7.1 What are Virtualization Modes or Domain Types?

Virtual machines may run in one of two main modes, paravirtualized (PVM) or hardware virtualized machine (HVM). In paravirtualized mode, the kernel of the guest operating system is recompiled to be made aware of the virtual environment. This allows the paravirtualized guest to run at near native speed, since most memory, disk and network accesses are optimized for maximum performance.

If support for hardware virtualization is available (either Intel® VT or AMD-V™), the guest operating system may run completely unmodified. This hardware virtualized machine is carefully monitored and trapped by Oracle VM Server when any instruction is executed which would violate the isolation with other guests or dom0. In the current implementation, there may be performance penalty for certain types of guest and access types, but hardware virtualization also allows many Microsoft Windows operating systems and legacy operating systems to run unmodified.

The third virtualization mode is a hardware virtualized machine with paravirtualized drivers (PVHVM). This mode is identical to a hardware virtualized machine, but with additional paravirtualized drivers installed in the guest's operating system to improve virtual machine performance.

When you create a virtual machine, you must choose the virtual machine virtualization mode, or domain type, as in the following table:

Table 7.1 Domain Types

Domain Type

Description

Hardware virtualized machine (HVM)

Hardware virtualization, or fully virtualized. An HVM guest, must be installed similar to bare metal, using an install ISO file or network installation server.

To create HVM guests, you may need to activate the hardware virtualization in the BIOS of the server on which you install the Oracle VM Server.

Hardware virtualized, with paravirtualized drivers (PVHVM)

Identical to HVM, but with additional paravirtualized drivers for improved performance of the virtual machine. See Converting to Paravirtualized Guests or Installing Paravirtualized Drivers for more information about using paravirtualized drivers. This Domain Type is used to run Microsoft Windows guest operating systems with an acceptable performance level and can also be used to run Oracle Linux and Oracle Solaris guest operating systems.

Paravirtualized (PVM)

When you create a PVM guest, you must supply a location for the mounted ISO file from which to create the virtual machine. Before you create the virtual machine using the paravirtualized method, mount the ISO file on an NFS share, or HTTP or FTP server. You supply the location of the mounted ISO file during the creation process.

For information on creating a mounted ISO file, see Section 7.2, “How is a Guest OS Installed on a Virtual Machine?”.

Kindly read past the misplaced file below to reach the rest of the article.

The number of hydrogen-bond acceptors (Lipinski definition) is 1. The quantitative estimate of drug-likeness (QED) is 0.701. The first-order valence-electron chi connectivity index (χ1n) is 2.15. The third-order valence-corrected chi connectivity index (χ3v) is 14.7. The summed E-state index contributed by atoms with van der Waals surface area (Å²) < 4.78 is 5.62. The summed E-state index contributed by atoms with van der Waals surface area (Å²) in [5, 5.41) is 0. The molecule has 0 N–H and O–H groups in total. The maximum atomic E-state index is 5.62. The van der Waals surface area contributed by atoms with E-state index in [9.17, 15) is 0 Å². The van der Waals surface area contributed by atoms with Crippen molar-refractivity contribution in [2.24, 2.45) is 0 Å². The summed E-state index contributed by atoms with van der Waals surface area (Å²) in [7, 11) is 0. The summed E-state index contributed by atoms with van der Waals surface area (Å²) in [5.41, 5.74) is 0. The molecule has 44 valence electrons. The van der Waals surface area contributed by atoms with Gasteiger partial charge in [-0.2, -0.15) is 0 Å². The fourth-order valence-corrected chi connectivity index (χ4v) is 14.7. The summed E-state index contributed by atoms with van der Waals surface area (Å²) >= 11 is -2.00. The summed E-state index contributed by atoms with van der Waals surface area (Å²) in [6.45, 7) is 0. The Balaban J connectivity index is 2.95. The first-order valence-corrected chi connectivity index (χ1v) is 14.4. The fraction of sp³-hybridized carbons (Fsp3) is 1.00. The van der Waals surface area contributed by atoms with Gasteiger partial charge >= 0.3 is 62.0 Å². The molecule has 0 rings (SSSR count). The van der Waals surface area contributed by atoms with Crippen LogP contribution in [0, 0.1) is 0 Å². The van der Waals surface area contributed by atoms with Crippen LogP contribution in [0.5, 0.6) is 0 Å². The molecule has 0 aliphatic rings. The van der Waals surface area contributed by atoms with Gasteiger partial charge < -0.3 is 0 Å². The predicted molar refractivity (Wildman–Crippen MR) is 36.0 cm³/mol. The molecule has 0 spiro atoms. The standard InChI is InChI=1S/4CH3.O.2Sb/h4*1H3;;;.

Due to kernel restrictions in both Oracle Linux 7 and RedHat Enterprise Linux 7, it is not possible to run these operating systems as PVM guests. Attempts to do so, generate an exception from within Oracle VM Manager to prevent this.

Oracle VM Server for SPARC (OVM/SPARC)

Since virtualization on SPARC platforms is significantly different to that achieved within x86 environments, Oracle VM distinguishes a separate virtualization mode specifically to indicate that the SPARC hypervisor is to be used. When creating a virtual machine that is to run in a server pool consisting of Oracle VM Servers for SPARC, this mode is used during configuration.


Note

If you want to create a PVHVM or PVM, make sure all disks the virtual machine is configured to use are paravirtual devices. An explanation and description of the steps to properly configure paravirtual disks is discussed in Paravirtualized Guest Disk Devices are Not Recognized in the Oracle VM Administrator's Guide.

Converting to Paravirtualized Guests or Installing Paravirtualized Drivers

For optimized performance, you can install paravirtualized drivers on hardware virtualized machines. Paravirtual drivers are optimized and improve the performance of the operating system in a virtual machine. These drivers enable high performance throughput of I/O operations in operating systems on top of the Oracle VM Server hosts.

Creating hardware virtualized machine machines may require that you install paravirtual drivers for your hardware on the guest operating system.

The Oracle Solaris 10 and Oracle Solaris 11 operating system runs as a hardware virtual machine (HVM), which requires HVM support (Intel® VT or AMD-V™) on the underlying hardware platform. By default, Oracle Solaris 10 or Oracle Solaris 11 operating system already has the required paravirtualized drivers installed as part of the operating system.

You can continue using HVM guest, but leverage the paravirtualized I/O drivers. For more information, see the Oracle Support document 757719.1 titled Comparison of Guest Virtualization Modes; HVM, PVM and PVHVM. Configuration, Mode Validation and Conversion to PVHVM on the My Oracle Support web site at:

https://support.oracle.com/epmos/faces/DocumentDisplay?id=757719.1.

Oracle recommends running with HVM or PVHVM guest types for optimum performance on current generation servers. Information on converting from PVM to HVM or PVHVM can be found in the Oracle Support document 757719.1.

To install the paravirtual drivers for Microsoft Windows operating systems (Oracle VM Paravirtual Drivers for Microsoft Windows), see Oracle VM Paravirtual Drivers for Microsoft Windows.